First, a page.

11. Diffusion of Responsibility

This page is part of the Holacracy Habits series.

Today's lesson is about responsibility: Yours, mine, and what happens when it's not clear.

Imagine walking down a crowded city street. Suddenly, an old man clutches his chest and falls to the ground. He's having a seizure. Several passersby look at him. No one stops. No one calls for help. People look, but keep walking. Psychologists call this phenomenon the “diffusion of responsibility”. It means individuals are less likely to feel personally responsible when others are around.

In a group, no single individual feels like it's their job to respond. Each person likely thinks, “Oh, I’m sure someone has already called for help,” or, “No one else is helping—it must not be serious.”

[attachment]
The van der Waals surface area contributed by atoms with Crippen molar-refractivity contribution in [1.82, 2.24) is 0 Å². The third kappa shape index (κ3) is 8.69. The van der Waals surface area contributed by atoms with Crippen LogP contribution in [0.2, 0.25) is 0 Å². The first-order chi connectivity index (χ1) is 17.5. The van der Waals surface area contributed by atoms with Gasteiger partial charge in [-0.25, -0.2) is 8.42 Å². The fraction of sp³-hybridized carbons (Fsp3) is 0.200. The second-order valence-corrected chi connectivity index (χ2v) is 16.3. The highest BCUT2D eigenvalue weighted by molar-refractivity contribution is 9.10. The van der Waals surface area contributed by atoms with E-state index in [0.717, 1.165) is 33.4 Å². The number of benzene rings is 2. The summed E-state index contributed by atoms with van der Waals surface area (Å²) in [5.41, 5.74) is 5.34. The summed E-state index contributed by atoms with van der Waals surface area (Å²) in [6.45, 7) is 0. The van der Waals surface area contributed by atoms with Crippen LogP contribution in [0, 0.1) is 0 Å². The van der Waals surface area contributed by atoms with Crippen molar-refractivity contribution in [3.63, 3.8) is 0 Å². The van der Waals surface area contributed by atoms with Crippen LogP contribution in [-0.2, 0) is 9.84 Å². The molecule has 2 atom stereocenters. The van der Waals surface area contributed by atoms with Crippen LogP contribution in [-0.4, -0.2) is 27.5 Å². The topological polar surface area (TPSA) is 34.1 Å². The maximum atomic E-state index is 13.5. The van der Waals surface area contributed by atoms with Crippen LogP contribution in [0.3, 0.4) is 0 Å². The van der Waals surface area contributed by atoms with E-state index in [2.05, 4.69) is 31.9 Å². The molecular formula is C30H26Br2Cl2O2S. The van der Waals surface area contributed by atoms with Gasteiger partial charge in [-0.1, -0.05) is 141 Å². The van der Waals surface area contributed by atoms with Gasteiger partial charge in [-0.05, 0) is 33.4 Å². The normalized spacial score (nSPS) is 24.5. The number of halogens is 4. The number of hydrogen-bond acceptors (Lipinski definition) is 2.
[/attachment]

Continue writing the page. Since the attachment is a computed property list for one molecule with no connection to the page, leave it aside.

Diffusion of responsibility often occurs in groups when responsibility has not been explicitly defined. In traditional companies, where job descriptions are often vague and out-of-date, and many people rely on implicit expectations to get things done, diffusion of responsibility is high.

In organizations powered by Holacracy, ownership is clearly defined through the roles' purposes and accountabilities.

It's explicit so you know exactly what you're responsible for and what you can rely on from others. And this continues to evolve through the Governance process.

Keep in mind that you can rely on the Governance records in GlassFrog to provide explicit responsibilities. So, look at Governance often.

Remember, your habit is simply to clarify references to “we”. The clearer you get about “we”, the more likely you and your organization will be able to respond to the needs and opportunities around it.